The Way We Work

Getting to Know the Amazing Human Body

By David Macaulay; Richard Walker
(Houghton Mifflin, Hardcover, 9780618233786, 336pp.)

Publication Date: October 2008

List Price: $35.00*
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Description

In this comprehensive and entertaining resource, David Macaulay reveals the inner workings of the human body as only he could. In order to present this complicated subject in an accurate and entertaining way, he put in years of research. He sat in on anatomy classes, dissections, and even reached inside the rib cages of two cadavers to compare their spleen sizes. He observed numerous surgeries, including a ten-hour procedure where a diseased pancreas was removed, as well as one where a worn-out old knee was replaced by a brand new one. This hands-on investigation gives Macaulay a unique perspective to lead his readers on a visual journey through the workings of the human body.

The seven sections within the book take us from the cells that form our foundation to the individual systems they build. Each beautifully illustrated spread details different aspects of our complex structure, explaining the function of each and offering up-close glimpses, unique cross-sections and perspectives, and even a little humor along the way.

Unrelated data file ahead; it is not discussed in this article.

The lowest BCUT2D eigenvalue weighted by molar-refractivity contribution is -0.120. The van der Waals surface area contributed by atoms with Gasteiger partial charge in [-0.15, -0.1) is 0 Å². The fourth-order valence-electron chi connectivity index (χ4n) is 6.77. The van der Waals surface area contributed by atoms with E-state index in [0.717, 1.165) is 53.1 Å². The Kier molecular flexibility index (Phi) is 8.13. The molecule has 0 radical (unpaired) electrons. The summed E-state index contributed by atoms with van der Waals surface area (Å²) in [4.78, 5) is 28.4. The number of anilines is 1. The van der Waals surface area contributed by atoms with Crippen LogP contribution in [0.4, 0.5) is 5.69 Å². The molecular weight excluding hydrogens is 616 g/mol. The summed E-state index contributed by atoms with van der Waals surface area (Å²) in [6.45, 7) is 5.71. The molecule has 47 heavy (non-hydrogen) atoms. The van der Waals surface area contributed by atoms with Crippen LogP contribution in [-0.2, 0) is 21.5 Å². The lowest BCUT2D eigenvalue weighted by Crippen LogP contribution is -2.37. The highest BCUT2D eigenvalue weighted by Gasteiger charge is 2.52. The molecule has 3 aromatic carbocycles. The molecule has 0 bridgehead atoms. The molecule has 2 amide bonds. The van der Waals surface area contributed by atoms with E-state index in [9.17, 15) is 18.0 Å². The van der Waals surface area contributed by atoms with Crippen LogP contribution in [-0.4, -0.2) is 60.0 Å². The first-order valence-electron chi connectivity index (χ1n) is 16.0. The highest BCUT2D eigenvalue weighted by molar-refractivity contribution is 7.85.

This one-of-a-kind book can serve as a reference for children, families, teachers, and anyone who has questions about how his or her body works. When readers see how David Macaulay builds a body and explains the way it works, they will come away with a new appreciation of the amazing world inside them.




About the Author
David Macaulay received his bachelor of architecture degree from Rhode Island School of Design. In January 1973, Macaulay went to France to work on the first of his more than twenty-five books, "Cathedral". He then constructed a colonial Roman town ("City", 1974), erected monuments to the Pharaohs ("Pyramid", 1975), dissected the maze of subterranean systems below and essential to every major city ("Underground", 1976), built a medieval fortress ("Castle", 1977), and dismantled the Empire State Building ("Unbuilding", 1980). Macaulay is perhaps best known for "The Way Things Work" (1988). It was followed by "Black and White" (1990) for which he won the 1991 Caldecott Medal. A revised edition of "The Way Things Work" was published in 1998 followed by "Building Big", "Mosque", and "The Way We Work" (2008).

Richard J. Walker is a senior lecturer in English literature at the University of Central Lancashire.
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